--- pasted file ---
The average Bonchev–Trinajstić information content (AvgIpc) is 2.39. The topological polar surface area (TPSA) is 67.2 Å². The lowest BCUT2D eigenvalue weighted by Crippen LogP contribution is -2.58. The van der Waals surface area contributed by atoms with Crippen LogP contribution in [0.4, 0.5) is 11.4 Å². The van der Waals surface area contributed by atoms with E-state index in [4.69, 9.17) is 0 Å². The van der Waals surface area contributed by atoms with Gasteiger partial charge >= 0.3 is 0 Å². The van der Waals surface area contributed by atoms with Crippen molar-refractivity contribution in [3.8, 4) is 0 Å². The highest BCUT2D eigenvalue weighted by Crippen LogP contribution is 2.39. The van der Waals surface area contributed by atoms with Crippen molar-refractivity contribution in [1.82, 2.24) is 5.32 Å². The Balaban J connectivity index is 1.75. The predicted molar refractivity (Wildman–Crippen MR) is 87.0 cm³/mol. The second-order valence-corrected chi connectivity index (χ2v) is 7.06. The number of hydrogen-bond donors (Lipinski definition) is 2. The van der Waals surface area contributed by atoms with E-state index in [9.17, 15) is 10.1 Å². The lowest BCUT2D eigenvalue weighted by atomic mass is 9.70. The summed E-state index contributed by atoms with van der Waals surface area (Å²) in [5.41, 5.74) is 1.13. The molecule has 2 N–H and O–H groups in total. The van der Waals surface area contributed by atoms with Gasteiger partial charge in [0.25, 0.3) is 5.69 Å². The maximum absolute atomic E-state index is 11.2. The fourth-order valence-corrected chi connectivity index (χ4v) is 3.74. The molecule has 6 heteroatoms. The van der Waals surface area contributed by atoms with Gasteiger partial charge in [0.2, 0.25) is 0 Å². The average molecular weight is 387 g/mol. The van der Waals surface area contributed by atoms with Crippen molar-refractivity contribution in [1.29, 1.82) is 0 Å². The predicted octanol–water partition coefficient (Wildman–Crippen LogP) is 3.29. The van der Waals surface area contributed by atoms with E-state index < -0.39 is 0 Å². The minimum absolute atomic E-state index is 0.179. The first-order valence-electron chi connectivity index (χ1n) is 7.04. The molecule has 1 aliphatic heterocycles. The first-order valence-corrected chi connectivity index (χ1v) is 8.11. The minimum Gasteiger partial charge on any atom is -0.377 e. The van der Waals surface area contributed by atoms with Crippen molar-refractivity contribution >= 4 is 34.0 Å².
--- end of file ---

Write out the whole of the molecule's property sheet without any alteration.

The average Bonchev–Trinajstić information content (AvgIpc) is 2.39. The topological polar surface area (TPSA) is 67.2 Å². The lowest BCUT2D eigenvalue weighted by Crippen LogP contribution is -2.58. The van der Waals surface area contributed by atoms with Crippen LogP contribution in [0.4, 0.5) is 11.4 Å². The van der Waals surface area contributed by atoms with E-state index in [4.69, 9.17) is 0 Å². The van der Waals surface area contributed by atoms with Gasteiger partial charge >= 0.3 is 0 Å². The van der Waals surface area contributed by atoms with Crippen molar-refractivity contribution in [3.8, 4) is 0 Å². The highest BCUT2D eigenvalue weighted by Crippen LogP contribution is 2.39. The van der Waals surface area contributed by atoms with Crippen molar-refractivity contribution in [1.82, 2.24) is 5.32 Å². The Balaban J connectivity index is 1.75. The predicted molar refractivity (Wildman–Crippen MR) is 87.0 cm³/mol. The second-order valence-corrected chi connectivity index (χ2v) is 7.06. The number of hydrogen-bond donors (Lipinski definition) is 2. The van der Waals surface area contributed by atoms with E-state index in [9.17, 15) is 10.1 Å². The lowest BCUT2D eigenvalue weighted by atomic mass is 9.70. The summed E-state index contributed by atoms with van der Waals surface area (Å²) in [5.41, 5.74) is 1.13. The molecule has 2 N–H and O–H groups in total. The van der Waals surface area contributed by atoms with Gasteiger partial charge in [0.25, 0.3) is 5.69 Å². The maximum absolute atomic E-state index is 11.2. The fourth-order valence-corrected chi connectivity index (χ4v) is 3.74. The molecule has 6 heteroatoms. The van der Waals surface area contributed by atoms with Gasteiger partial charge in [0.2, 0.25) is 0 Å². The average molecular weight is 387 g/mol. The van der Waals surface area contributed by atoms with Crippen molar-refractivity contribution in [1.29, 1.82) is 0 Å². The predicted octanol–water partition coefficient (Wildman–Crippen LogP) is 3.29. The van der Waals surface area contributed by atoms with E-state index < -0.39 is 0 Å². The minimum absolute atomic E-state index is 0.179. The first-order valence-electron chi connectivity index (χ1n) is 7.04. The molecule has 1 aliphatic heterocycles. The first-order valence-corrected chi connectivity index (χ1v) is 8.11. The minimum Gasteiger partial charge on any atom is -0.377 e. The van der Waals surface area contributed by atoms with Crippen molar-refractivity contribution >= 4 is 34.0 Å².